Get yer fibre in!

I am so sick of ads for fibre this and fibre that.  From near viagra exuberance to candid chats with Monica Scharre (oh, sorry, I thought it was 2009, not 1987!) I’ve just had enough.  I’m not one to preach when it comes to diet, but, dude, fruits, veg, grains.  Yup, it’s got me frustrated enough to start throwing out the “dudes”.  Anyway, here’s my latest fibre fix, an almost whole wheat bread adapted from Anna Thomas’ Love Soup (which is also full of wonderful soup recipes).

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Easy Whole Wheat Bread

This bread is super easy to make, you don’t need a mixer or any fancy equipment (other than an oven).  It does rise for quite a while, though, so it’s perfect for a lazy weekend or even for planning around other activities.

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1 ½ cups warm water

3 Tbsp honey or agave nectar

1 Tbsp active dry yeast

2 tsp salt

1 cup all purpose flour *

2 ½ cups whole wheat flour *

2 Tbsp olive oil

1 cup bits (bits?  Flavour stuff!  I’ve done toasted walnuts, toasted hazelnuts and chopped dates, toasted pecans and dried apples, raisins)

In a large bowl, combine the water, honey, and yeast.  Stir and let the yeast activate.

Stir in the flours, salt, oil, and bits.  Make sure everything is combined but don’t worry about kneading.  Pat the dough into a rough ball and leave it to rise, covered for 3 or 4 hours.  It should rise then start to collapse.  At this point you can get ready to bake or you can form your dough back into a ball, cover it well, and put it back into the fridge for up to 5 days.

When you want to bake your bread, prep a baking sheet by lining it with parchment or sprinkling it with a layer of cornmeal.  Remove your dough from the bowl and with floured hands, shape it into a smooth ball, pulling the sides down and pinching them together on the undersides of the loaf.  Place the loaf smooth side up on your baking tray then set it aside, covered, to rise.  You can cover it with a clean dish towel, plastic wrap, a big bowl, or my favourite, pop the whole thing (even the tray) into a really big plastic storage tub.  Your dough needs rise until it is about 1 ½ times it’s starting size, which should take about 45 minutes for fresh dough and about 2 hours for dough that has been refrigerated.  While the bread is rising, preheat the oven to 375°F.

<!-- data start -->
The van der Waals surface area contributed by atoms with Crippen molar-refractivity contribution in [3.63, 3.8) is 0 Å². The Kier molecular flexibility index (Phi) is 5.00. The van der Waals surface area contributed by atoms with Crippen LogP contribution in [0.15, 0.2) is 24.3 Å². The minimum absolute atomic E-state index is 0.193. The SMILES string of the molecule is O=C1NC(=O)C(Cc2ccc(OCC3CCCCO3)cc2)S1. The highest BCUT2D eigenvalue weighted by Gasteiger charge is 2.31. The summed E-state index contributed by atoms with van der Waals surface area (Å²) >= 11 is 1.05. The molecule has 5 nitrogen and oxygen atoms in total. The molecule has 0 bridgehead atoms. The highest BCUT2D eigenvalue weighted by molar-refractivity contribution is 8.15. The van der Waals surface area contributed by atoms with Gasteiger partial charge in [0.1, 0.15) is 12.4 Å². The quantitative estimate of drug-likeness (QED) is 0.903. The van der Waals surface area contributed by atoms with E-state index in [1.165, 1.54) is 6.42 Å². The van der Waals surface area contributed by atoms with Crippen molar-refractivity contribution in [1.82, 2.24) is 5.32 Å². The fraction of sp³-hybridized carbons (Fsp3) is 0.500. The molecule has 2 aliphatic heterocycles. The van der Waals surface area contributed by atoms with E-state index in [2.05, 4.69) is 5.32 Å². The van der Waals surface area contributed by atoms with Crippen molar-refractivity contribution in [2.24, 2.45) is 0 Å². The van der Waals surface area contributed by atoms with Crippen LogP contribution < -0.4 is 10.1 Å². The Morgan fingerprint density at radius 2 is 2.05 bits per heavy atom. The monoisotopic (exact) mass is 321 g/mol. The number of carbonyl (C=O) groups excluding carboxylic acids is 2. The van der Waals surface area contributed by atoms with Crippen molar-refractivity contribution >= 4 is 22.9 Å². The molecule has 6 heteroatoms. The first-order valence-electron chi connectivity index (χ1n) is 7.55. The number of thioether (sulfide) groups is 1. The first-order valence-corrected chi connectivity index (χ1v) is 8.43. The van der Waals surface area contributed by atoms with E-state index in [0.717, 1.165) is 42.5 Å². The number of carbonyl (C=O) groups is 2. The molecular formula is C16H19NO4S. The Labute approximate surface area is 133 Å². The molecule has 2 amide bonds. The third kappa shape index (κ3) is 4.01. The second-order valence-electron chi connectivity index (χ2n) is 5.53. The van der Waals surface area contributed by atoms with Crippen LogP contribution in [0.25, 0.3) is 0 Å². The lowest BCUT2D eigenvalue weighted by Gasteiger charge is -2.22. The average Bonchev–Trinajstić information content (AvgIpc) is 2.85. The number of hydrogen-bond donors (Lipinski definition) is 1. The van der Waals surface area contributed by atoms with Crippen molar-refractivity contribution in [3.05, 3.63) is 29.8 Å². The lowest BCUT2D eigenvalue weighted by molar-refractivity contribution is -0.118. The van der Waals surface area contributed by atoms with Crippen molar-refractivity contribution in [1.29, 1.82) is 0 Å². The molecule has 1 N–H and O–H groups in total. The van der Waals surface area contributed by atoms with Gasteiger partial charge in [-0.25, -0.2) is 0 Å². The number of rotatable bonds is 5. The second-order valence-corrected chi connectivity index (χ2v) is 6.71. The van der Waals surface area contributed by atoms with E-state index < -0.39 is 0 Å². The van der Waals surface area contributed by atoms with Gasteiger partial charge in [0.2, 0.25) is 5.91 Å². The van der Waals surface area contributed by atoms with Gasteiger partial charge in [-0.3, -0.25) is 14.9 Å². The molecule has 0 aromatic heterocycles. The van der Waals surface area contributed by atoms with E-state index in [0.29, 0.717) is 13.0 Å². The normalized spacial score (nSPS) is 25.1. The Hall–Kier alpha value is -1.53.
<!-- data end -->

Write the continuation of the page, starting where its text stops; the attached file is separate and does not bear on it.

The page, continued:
Once the loaf has risen enough, sprinkle a bit more whole wheat flour on the top then use a sharp knife to make a few slashes on the top of the bread.  Not only does this look pretty, but it helps control the bread’s expansion in the oven.  Put the bread into the middle of the hot oven then quickly spray with a few blasts of water from a spray bottle.  No bottle?  It’s not that essential,  it just helps build a thin, crisp crust.  Quickly close the oven door and go do something else for about 50 – 60 minutes.  I suggest  watching a Russell Howard dvd.

How can you tell the bread is done?  Well, your whole house will smell of bread and the loaf itself will be nice and dark and sound hollow when you tap on the bottom.  For kitchen geekery inclined (me!) you can pull out your instant read thermometer for a test – the inside of the loaf should read 190°F.

Try to wait until the loaf is at least somewhat cool before cutting  into it, you’ll get cleaner slices and won’t burn your mouth!  It’s hard to resist, though.

* If you want an even more fibre-y bread, leave out the all purpose flour and go with 3 ½ cups whole wheat flour instead.

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1 Comment

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One response to “Get yer fibre in!

  1. Hi there! I so completely agree — there is no mystery about fibre (or fiber, as we say here in Ojai) — eat produce, eat whole grains, done.

    I love that bread, and I think I’ll be making some today, as it’s finally raining in southern California and there is hardly a better way to make the house feel wonderful than by putting a loaf of bread in the oven, right under that pot of soup that is simmering on the stovetop.

    Thanks!

    Anna

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